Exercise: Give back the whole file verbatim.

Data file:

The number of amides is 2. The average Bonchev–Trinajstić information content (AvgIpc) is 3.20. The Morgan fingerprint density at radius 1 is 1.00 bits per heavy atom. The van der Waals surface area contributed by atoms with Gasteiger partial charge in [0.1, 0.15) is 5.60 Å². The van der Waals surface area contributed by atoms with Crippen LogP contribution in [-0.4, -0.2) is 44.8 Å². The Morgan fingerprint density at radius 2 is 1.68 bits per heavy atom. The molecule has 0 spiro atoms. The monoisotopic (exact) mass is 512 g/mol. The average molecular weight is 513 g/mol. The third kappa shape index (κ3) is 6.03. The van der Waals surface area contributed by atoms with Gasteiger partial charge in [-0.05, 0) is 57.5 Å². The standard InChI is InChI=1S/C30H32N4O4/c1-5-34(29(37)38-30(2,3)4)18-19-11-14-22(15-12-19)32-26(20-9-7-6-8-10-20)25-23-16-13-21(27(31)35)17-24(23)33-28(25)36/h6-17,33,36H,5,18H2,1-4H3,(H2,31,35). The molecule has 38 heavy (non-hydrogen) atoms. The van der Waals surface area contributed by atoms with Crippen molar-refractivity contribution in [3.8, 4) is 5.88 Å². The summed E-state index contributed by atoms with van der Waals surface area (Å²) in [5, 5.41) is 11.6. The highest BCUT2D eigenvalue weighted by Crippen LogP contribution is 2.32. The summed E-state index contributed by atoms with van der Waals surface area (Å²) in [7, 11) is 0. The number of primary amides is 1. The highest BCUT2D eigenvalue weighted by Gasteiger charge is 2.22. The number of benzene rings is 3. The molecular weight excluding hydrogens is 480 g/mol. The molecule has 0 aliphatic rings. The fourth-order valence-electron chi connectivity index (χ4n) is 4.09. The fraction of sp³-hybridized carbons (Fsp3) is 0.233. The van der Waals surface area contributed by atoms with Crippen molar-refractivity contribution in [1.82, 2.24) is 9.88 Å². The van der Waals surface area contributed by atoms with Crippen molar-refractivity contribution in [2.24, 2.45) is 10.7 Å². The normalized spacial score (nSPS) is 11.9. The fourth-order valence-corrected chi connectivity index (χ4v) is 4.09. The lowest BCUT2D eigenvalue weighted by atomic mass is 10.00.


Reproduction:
The number of amides is 2. The average Bonchev–Trinajstić information content (AvgIpc) is 3.20. The Morgan fingerprint density at radius 1 is 1.00 bits per heavy atom. The van der Waals surface area contributed by atoms with Gasteiger partial charge in [0.1, 0.15) is 5.60 Å². The van der Waals surface area contributed by atoms with Crippen LogP contribution in [-0.4, -0.2) is 44.8 Å². The Morgan fingerprint density at radius 2 is 1.68 bits per heavy atom. The molecule has 0 spiro atoms. The monoisotopic (exact) mass is 512 g/mol. The average molecular weight is 513 g/mol. The third kappa shape index (κ3) is 6.03. The van der Waals surface area contributed by atoms with Gasteiger partial charge in [-0.05, 0) is 57.5 Å². The standard InChI is InChI=1S/C30H32N4O4/c1-5-34(29(37)38-30(2,3)4)18-19-11-14-22(15-12-19)32-26(20-9-7-6-8-10-20)25-23-16-13-21(27(31)35)17-24(23)33-28(25)36/h6-17,33,36H,5,18H2,1-4H3,(H2,31,35). The molecule has 38 heavy (non-hydrogen) atoms. The van der Waals surface area contributed by atoms with Crippen molar-refractivity contribution in [3.8, 4) is 5.88 Å². The summed E-state index contributed by atoms with van der Waals surface area (Å²) in [5, 5.41) is 11.6. The highest BCUT2D eigenvalue weighted by Crippen LogP contribution is 2.32. The summed E-state index contributed by atoms with van der Waals surface area (Å²) in [7, 11) is 0. The number of primary amides is 1. The highest BCUT2D eigenvalue weighted by Gasteiger charge is 2.22. The number of benzene rings is 3. The molecular weight excluding hydrogens is 480 g/mol. The molecule has 0 aliphatic rings. The fourth-order valence-electron chi connectivity index (χ4n) is 4.09. The fraction of sp³-hybridized carbons (Fsp3) is 0.233. The van der Waals surface area contributed by atoms with Crippen molar-refractivity contribution in [1.82, 2.24) is 9.88 Å². The van der Waals surface area contributed by atoms with Crippen molar-refractivity contribution in [2.24, 2.45) is 10.7 Å². The normalized spacial score (nSPS) is 11.9. The fourth-order valence-corrected chi connectivity index (χ4v) is 4.09. The lowest BCUT2D eigenvalue weighted by atomic mass is 10.00.